Gymnasts who specialize on pommel horse are hard to find.
Pommel horse is one of the hardest events in men’s gymnastics and something on which many gymnasts focus on simply completing, rather than excelling.
But in junior Mack Lasker, the No. 3 Michigan men’s gymnastics team has someone who does just that. Lasker is capable of performing his routine nearly perfectly and earning high scores — his season-high of 14.600 is the fifth-best in the country.
But in Saturday’s meet at No. 7 Nebraska, Lasker and the rest of the Wolverines struggled to work through their early-competition nerves and turned in a weak rotation on the apparatus.
As the first event of the day for Michigan, the low scores on pommel horse put the Wolverines in a hole they couldn’t climb out of as they fell to the Cornhuskers, 408.700-403.800. Michigan had a chance to win the first-ever Big Ten regular season championship outright, but the loss left the Wolverines tied with Iowa for the title.
“If you’re a little bit nervous, you tend to be a little bit tight,” said Michigan coach Kurt Golder. “You’ve gotta really be able to control your nerves on that event. We did get through, all five guys hit, but they just weren’t the performances that they’re capable of.”
Hitting a routine but not quite reaching expectations seemed to be the theme of the day for the Wolverines. Michigan scored below its season average on floor, pommel horse, vault, parallel bars and high bar.
Sophomore Jacob Moore, who ranks second in the nation on floor after scoring a nation-high 15.300 two weeks ago, tallied a 14.300 on Saturday — good for second on the event, but below his average of 14.536.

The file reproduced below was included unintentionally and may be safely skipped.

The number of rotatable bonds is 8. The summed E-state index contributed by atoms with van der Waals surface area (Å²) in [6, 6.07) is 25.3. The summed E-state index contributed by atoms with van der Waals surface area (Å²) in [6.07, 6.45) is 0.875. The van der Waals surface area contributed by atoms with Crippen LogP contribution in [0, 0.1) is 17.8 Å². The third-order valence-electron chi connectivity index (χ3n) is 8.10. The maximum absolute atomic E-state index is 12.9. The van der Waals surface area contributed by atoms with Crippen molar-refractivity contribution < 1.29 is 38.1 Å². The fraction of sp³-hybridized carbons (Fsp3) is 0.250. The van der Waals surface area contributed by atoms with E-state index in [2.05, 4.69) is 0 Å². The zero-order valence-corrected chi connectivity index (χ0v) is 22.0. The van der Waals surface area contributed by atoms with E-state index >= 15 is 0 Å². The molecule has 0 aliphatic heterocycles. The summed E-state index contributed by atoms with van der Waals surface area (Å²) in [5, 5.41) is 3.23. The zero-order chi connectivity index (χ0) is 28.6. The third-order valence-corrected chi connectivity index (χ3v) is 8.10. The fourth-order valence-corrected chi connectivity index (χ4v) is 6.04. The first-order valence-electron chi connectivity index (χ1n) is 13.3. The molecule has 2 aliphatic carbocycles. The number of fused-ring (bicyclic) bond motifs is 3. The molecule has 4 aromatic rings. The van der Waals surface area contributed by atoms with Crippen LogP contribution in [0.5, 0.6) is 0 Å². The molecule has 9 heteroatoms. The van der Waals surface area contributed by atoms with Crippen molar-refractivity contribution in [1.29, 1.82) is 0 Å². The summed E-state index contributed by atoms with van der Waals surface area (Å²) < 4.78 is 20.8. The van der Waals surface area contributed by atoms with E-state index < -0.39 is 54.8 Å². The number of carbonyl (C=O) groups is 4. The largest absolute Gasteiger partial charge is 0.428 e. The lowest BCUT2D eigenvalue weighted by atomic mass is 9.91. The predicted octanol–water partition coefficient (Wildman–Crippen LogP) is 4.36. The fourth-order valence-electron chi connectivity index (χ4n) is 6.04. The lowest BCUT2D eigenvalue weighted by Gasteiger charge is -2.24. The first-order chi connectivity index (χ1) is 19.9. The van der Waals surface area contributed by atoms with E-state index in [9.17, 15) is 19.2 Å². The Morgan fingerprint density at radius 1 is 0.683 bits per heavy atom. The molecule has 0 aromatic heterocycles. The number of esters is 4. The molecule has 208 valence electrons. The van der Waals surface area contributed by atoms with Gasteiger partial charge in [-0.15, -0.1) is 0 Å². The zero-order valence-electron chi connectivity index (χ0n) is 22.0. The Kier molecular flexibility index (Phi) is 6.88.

On vault, sophomore Nick Guy was limited by an injury and had to perform a simpler vault than usual. Guy is typically one of the Wolverines’ leading scorers on vault, but the more simplistic routine received a score of 14.150 — 0.6 below his season high.
“(Guy) has turned in one of the highest scores of our season, but today he did a little easier vault,” Golder said. “They kinda really scored him hard. That hurt us a pretty decent amount.”
While Michigan was trying to get itself out of the hole, the performances that weren’t quite up to expectations didn’t help the Wolverines’ efforts.
And on the other side of the gym, the Cornhuskers were doing just the opposite. They scored above their season average on five of the six events and 10 gymnasts set personal records with their scores.
“It’s hard,” Golder said. “You see they have all the momentum and you don’t. You just keep fighting. It’s a difficult situation. It’s hard to overcome that when they’re just rocking and their crowd’s behind them.”
Michigan’s chance to retake the lead and build momentum of its own was eliminated when two gymnasts — sophomore Anthony Tawfik and sophomore Cameron Bock — fell on high bar.
“It kills (the momentum),” Golder said. “It’s like a turnover in football or something. You just get your steam up, you’re rolling along, and it just cuts it right off immediately. You gotta go through the process of reestablishing it again.”
Bock recovered with a clean routine on parallel bars to tie for second on that event, but the Wolverines’ momentum was already lost.
Nebraska opened the door for Michigan to make a comeback with two falls of its own on high bar. But despite Bock’s parallel bars routine, the Wolverines couldn’t close the gap.
The loss left Michigan tied for the Big Ten Championship — a disappointment after the Wolverines led the conference throughout the regular season.
“It’s definitely (a) disappointment because it’s an opportunity — we know we could’ve won this meet, and it’s an opportunity that slipped through our fingers,” Golder said. “At least getting a share of a title, you know, it’s a reward for the good meets that we did have this year. We had some real tough road meets and did a real good job. It’s a reward for that, and it does take the sting out of a loss this afternoon.”